During the bi-monthly policy announcement on April 1, RBI governor Raguram Rajan had proposed banks prescribe certain additional disclosure requirements in the financial statements by end-June 2014 as per the recommendations of the Nachiket Mor committee to actively manage their exposures to various sectors, including priority sector.
The RBI has been taking active steps for the early recognition of NPAs in the system and is also seeking to enhance transparency within banks to push for more prudent lending. The RBI also asked banks to classify accounts based on the number of days their interest payments are pending known as Special Mention Accounts (SMA).
According to RBI guidelines, the SMA classification is where repayment is overdue for up to 30 days, SMA-1 where repayments are overdue between 31 to 60 days, and SMA-2 where repayments are overdue between 61 and 90 days.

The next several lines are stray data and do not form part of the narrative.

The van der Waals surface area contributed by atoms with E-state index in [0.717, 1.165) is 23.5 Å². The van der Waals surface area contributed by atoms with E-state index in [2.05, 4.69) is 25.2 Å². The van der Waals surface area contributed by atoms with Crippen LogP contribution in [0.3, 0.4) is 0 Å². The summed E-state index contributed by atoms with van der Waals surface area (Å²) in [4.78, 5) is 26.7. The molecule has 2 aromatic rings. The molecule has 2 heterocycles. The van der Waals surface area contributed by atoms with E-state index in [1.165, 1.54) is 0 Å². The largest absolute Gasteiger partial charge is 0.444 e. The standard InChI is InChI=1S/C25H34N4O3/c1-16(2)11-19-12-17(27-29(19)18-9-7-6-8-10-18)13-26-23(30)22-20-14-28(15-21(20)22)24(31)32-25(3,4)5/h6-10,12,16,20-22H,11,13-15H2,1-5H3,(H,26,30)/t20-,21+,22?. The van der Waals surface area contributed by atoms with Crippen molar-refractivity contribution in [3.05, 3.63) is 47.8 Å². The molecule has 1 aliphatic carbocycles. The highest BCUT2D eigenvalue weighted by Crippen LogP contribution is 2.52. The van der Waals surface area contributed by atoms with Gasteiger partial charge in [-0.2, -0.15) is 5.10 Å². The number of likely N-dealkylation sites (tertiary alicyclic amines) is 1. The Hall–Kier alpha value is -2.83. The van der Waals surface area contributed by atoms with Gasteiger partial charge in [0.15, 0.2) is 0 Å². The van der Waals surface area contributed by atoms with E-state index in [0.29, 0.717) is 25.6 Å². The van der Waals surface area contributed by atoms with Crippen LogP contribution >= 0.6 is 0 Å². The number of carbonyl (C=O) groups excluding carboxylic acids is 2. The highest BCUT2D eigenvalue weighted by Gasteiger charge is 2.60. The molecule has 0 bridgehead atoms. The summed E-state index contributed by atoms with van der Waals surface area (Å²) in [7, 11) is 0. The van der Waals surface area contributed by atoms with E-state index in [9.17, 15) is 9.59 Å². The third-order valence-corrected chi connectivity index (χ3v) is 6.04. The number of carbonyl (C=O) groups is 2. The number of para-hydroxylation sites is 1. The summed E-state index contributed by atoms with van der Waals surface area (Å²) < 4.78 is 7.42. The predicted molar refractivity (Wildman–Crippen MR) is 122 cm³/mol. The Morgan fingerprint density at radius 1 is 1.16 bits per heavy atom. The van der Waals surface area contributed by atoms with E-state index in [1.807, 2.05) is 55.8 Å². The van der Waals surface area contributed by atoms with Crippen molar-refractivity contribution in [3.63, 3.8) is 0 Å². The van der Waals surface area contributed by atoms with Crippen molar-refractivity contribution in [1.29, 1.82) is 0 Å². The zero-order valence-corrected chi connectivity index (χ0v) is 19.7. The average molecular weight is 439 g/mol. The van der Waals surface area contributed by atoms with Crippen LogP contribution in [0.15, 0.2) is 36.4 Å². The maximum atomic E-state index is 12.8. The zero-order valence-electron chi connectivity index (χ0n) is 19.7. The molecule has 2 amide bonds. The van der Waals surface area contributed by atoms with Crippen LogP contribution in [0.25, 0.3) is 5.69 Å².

According to data from Capitaline, at the end of March 2014, loans of R2,50,715 crore were non-performing in the banking system. The central bank has also directed banks to provide credit information regarding their exposures above R5 crore to the Central Repository of Information on Large Credits (CRILIC). As soon as an account is classified under SMA-2, banks have to form a lenders committee called Joint Lenders Forum (JLF) to evaluate the asset and work towards early resolution of stress in the account.
On a rough reckoning, loans that are not being serviced on time at four public sector banks are estimated at around R66,000 crore. For example, at Bank of Baroda SMA-2 accounts are estimated at close to R18,000 crore, or 4.53%, of its total advances while at Bank of India (BoI), the exposure to SMA-2 accounts is approximately 5% of its total loan book or R18,000 crore.